“Untold: Crime & Penalties,” a new Netflix documentary, released on Tuesday, promising “fresh eyes to epic tales from the broad world of sports.” The first segment of the five-part series focused on the Danbury Trashers, a hockey club infamous for brawls at Danbury Ice Arena from 2004 to 2006.
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But, despite the famed fights and league prominence, the team became engaged in the FBI’s takedown of James (Jimmy) Galante, a garbage magnate with links to the mafia and the Genovese crime family, who was the father of the club’s teenage manager, A.J. Galante.
In “Untold: Crime & Penalties,” A.J. Galante, his father, fans, former Trashers players, and the FBI agent who worked on “Operation Pail Rider,” the investigation that resulted in Galante’s 87-month sentence. According to the film, James (Jimmy) Galante was the basis for Tony Soprano’s persona.
When A.J. Galante took over as head coach of the Danbury Trashers, he was 17 years old.
In an interview, A.J Galante described his father’s decision to make him the head coach of a minor league hockey team at the age of 17 as “crazy.” Jimmy Galante acquired The Trashers for his son, who fell in love with hockey after seeing the 1992 film “The Mighty Ducks,” but was hurt during a game in high school and had to quit playing, he said in the documentary. While A.J. stated in the video that there is “some truth” to this, he believes his father’s true goal was to help the city of Danbury.
A.J. Galante had no idea his father was serious about placing him in command of the team when he informed him about it over dinner one night. A.J. Galante remembers being perplexed when a teacher commended him at school in the documentary. Tommy “T-Bone” Pomposello, A.J.’s middle-school hockey coach, was hired as his equipment manager when he was a teenager. According to the video, Pomposello, who is also interviewed in it, is the only equipment manager who has been suspended from the United Hockey League.
The group gained a reputation for its pranks — and fights.
According to the documentary, A.J. Galante always cheered for the bad guy in movies, therefore the team was dubbed the “Bad Boys” of hockey and is notorious for having the most penalty minutes in a single season of any team. The goal was to intimidate opponents in order to win.
Galante claimed he’d come up with team ideas in class at Manhattanville College and then phone his father with them. While he confessed there were certain suggestions he’s “glad” they didn’t implement, he recalled some of the “supposedly” carried out pranks, such as turning on the heat in opposition locker rooms or setting off a fire alarm in the visiting team’s hotel in the middle of the night.
Former player Brad Wingfield talks about how Jimmy Galante contacted him before the game and ordered him to drop his gloves as soon as the puck fell so he could provoke a fight. To the delight and shouts of the crowd, Wingfield and his opponent engaged in a brawl shortly after the game began. Later in the video, officials are seen wiping blood from the ice.
The Trashers had a large (and unorthodox) payroll.
The club was noted for its huge compensation, and in the inquiry that brought Galante and his partners down, they were discovered breaking the United Hockey League’s $275,000 annual salary pay ceiling. According to the US attorney’s office, the team put the players or their spouses on the payrolls of numerous trash firms as no-show employees.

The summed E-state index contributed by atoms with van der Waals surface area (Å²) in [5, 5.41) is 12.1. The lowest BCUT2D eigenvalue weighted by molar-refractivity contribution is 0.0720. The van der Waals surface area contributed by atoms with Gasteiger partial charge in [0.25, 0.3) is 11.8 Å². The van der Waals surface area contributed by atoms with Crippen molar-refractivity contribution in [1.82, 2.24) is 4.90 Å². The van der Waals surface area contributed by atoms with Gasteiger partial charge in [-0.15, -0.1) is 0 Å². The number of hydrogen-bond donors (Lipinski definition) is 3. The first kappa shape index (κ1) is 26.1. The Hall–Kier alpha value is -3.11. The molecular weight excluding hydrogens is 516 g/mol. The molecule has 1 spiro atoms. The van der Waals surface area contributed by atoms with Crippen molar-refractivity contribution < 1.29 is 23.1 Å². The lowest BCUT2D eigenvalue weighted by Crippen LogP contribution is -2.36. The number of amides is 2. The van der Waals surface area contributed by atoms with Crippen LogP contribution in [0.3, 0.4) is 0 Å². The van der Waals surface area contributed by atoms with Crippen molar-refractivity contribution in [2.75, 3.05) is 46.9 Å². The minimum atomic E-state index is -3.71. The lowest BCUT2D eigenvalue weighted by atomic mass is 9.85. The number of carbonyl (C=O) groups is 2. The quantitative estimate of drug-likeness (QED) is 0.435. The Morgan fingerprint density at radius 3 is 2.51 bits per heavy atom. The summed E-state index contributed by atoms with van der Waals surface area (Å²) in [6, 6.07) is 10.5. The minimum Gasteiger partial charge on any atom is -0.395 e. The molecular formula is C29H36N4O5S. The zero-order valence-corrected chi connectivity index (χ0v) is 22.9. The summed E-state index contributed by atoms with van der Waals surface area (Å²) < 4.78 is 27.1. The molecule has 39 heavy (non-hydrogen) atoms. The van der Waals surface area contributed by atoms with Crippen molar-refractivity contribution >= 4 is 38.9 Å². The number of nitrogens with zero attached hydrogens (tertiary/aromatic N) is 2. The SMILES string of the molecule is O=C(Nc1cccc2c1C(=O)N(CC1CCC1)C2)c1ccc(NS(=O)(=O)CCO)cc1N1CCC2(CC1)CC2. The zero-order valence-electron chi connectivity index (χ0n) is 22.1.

The Trashers were put to an end when Jimmy Galante was arrested.
Jimmy Galante’s transfer station was searched by the FBI in June 2006. On claims of unlawfully dominating the waste sector, he was indicted with the previous mayor of Waterbury and Matthew “The Horse” Ianniello, a high-ranking member of the Genovese crime family.
Jimmy Galante pled guilty to the charges, telling the documentary that he didn’t want A.J. to be “judged” because of his acts. After Jimmy Galante’s arrest, the Trashers dissolved.
The Trashers’ disbandment did not mean the end of hockey in Danbury. From 2010 to 2015, the Danbury Whalers played at Danbury Ice Arena, followed by the Danbury Titans from 2015 to 2017, and now the Danbury Hat Tricks.
What happened to A.J. Galante?
A.J. Galante compared The Trashers’ demise to a “terrible divorce,” stating he couldn’t watch or even talk about the sport once it ended. He drove trucks for heating and oil businesses after graduation until he found a new hobby to pursue.
A.J. Galante, a lifelong wrestling enthusiast, came into boxing by “complete accident” in 2011 after a buddy asked him to help manage a boxer. From his gym on East Liberty Street, a half-mile from the Danbury Ice Arena, he now works with professional and amateur boxers.
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This isn’t the first time a Danbury homicide story has been adapted for the big screen.
The Danbury resident Ian Bick was featured in the HBO series “Generation Hustle.” Bick used money from investors to launch two firms in 2013, one named W&B Wholesale and the other, Planet Youth Entertainment. Bick stole $480,635 from them and lost it, according to court papers. He used the money to maintain a luxury lifestyle that included travels, shopping, jet skis, and other activities.
In 2016, Bick was found guilty of scamming investors and was sentenced to a year in jail plus three years of probation. The 10-episode HBO series, which premiered in April, followed Bick as he investigated stories of young people who went too far with their hustles, frequently leading to hesitant contacts with cops or federal investigators.